Original scientific paper
This article gives an overview of the three main mutually exclusive ethnonational narratives developed during and after the war (1992–1995) in Bosnia and Herzegovina through one of the main instruments of memory politics, i.e., monuments, which have been erected in large numbers in the last two decades. Through the analysis of symbols, shapes and inscriptions, the aim is to show how war monuments in Bosnia and Herzegovina serve as instruments of nation-building processes, i.e., strategies of identity consolidation and how they function as “containers of symbolism”. Unlike in the other Yugoslav successor states, in Bosnia and Herzegovina there is more than one nation-building project, with two being related to the “outside motherlands”, Serbia and Croatia, and one to the state. After a general overview of the memorialization process in Bosnia and Herzegovina and its political and legal frameworks, the author focuses on war monuments and narratives of the three ethno-national groups and gives some examples of monuments that represent the fourth, civic, or “unconstituent” narrative, which is very rare and marginal.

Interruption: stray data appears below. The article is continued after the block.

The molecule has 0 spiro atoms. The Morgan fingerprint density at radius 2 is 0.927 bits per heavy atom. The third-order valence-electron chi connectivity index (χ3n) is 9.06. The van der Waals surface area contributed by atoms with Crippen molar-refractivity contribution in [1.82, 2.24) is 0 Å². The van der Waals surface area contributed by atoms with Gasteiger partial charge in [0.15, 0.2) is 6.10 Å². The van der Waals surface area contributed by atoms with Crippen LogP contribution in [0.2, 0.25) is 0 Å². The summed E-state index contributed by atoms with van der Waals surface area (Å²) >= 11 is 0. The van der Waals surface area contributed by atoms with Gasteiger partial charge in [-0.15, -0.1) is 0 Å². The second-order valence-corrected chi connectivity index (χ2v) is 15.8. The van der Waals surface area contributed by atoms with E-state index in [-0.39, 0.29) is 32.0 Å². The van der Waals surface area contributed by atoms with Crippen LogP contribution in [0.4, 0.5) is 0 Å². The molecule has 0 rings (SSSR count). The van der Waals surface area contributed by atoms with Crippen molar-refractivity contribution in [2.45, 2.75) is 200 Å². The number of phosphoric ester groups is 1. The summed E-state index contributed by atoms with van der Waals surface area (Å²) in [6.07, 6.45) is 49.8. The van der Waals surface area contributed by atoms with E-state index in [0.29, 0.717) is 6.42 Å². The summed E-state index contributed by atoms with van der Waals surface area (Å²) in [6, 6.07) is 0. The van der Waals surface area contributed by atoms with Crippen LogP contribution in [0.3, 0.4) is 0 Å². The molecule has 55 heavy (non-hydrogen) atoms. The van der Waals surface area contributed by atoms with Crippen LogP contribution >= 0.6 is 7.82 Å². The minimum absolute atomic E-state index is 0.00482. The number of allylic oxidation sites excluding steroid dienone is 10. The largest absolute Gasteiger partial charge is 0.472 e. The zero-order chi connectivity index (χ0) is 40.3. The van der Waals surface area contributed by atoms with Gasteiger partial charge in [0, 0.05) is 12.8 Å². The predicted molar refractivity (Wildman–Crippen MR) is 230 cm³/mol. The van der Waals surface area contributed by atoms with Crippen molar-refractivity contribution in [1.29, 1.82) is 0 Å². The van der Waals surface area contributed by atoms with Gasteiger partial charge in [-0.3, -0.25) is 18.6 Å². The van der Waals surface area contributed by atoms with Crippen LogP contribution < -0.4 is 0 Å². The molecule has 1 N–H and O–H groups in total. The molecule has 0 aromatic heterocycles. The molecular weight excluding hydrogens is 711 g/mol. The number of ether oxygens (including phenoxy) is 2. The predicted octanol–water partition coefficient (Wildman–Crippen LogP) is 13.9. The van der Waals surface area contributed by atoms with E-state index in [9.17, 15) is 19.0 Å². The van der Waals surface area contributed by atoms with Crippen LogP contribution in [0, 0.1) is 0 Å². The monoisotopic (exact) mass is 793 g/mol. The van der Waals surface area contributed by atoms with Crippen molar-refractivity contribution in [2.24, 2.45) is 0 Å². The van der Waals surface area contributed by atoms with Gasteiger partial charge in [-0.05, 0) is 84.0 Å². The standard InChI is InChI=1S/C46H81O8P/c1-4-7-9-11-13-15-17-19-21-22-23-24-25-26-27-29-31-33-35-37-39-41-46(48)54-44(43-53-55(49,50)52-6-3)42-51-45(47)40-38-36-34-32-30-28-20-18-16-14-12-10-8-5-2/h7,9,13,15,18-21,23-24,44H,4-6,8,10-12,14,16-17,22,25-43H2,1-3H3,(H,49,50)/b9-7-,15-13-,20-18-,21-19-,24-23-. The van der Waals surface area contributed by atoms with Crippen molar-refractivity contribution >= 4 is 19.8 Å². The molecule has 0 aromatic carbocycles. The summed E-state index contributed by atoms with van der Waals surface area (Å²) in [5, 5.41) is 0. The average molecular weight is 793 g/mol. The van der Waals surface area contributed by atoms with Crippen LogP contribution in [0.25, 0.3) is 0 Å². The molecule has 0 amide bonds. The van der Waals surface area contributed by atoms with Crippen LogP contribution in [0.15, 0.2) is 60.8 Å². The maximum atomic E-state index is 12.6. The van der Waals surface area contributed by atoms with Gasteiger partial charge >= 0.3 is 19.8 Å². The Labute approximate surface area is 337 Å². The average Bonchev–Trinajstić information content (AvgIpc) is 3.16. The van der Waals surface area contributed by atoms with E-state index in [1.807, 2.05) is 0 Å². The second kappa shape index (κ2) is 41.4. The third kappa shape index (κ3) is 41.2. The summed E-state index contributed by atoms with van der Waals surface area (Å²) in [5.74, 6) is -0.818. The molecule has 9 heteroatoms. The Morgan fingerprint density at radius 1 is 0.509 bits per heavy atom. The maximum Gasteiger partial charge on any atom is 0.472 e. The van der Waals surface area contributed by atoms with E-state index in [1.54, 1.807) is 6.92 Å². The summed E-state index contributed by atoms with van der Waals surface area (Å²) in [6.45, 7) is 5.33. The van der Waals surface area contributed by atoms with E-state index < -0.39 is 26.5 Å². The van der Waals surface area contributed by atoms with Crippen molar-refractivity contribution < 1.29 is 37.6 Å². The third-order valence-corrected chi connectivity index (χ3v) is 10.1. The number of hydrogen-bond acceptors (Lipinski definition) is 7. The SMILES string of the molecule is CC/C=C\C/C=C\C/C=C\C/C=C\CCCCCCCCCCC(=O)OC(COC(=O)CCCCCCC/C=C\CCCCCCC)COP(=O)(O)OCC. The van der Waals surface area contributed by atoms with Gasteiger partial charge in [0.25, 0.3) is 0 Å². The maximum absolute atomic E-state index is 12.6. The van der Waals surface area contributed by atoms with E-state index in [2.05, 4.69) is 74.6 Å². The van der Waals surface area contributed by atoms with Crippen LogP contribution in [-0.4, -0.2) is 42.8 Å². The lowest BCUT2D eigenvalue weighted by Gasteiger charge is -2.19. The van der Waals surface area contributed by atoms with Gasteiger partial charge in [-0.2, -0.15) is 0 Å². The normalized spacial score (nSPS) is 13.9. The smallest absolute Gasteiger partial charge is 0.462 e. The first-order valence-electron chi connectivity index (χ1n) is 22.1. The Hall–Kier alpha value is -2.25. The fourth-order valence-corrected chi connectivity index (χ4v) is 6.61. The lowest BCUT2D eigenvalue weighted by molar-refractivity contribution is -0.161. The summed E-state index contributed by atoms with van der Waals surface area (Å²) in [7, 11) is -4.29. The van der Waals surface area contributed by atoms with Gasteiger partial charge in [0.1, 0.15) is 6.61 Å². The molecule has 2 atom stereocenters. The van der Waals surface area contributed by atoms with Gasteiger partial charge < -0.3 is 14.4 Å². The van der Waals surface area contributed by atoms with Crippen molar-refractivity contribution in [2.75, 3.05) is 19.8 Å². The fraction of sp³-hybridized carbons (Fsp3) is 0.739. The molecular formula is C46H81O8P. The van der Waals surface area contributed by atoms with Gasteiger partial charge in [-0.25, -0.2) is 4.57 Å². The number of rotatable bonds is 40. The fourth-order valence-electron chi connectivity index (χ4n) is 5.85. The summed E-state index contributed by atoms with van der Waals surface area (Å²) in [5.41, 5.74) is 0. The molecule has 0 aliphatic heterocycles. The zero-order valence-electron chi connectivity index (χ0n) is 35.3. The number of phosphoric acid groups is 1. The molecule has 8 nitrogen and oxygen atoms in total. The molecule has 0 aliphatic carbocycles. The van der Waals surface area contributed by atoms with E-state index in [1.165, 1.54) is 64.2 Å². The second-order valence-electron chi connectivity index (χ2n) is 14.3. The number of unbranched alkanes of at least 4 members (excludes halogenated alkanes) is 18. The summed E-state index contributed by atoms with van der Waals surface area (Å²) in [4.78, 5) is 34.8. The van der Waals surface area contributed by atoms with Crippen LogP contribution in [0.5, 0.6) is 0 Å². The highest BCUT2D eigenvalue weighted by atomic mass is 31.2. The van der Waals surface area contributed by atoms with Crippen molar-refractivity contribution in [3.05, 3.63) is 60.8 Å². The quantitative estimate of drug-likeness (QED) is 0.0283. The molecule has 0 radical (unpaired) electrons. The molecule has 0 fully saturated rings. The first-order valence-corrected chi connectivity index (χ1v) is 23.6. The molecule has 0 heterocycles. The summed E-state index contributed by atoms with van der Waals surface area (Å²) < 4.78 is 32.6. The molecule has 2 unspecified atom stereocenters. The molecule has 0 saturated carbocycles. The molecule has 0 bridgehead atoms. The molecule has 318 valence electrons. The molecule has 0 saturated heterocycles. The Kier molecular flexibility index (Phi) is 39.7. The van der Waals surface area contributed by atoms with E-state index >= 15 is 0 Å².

Monuments; War; Nation-building; Identity; Bosnia-Herzegovina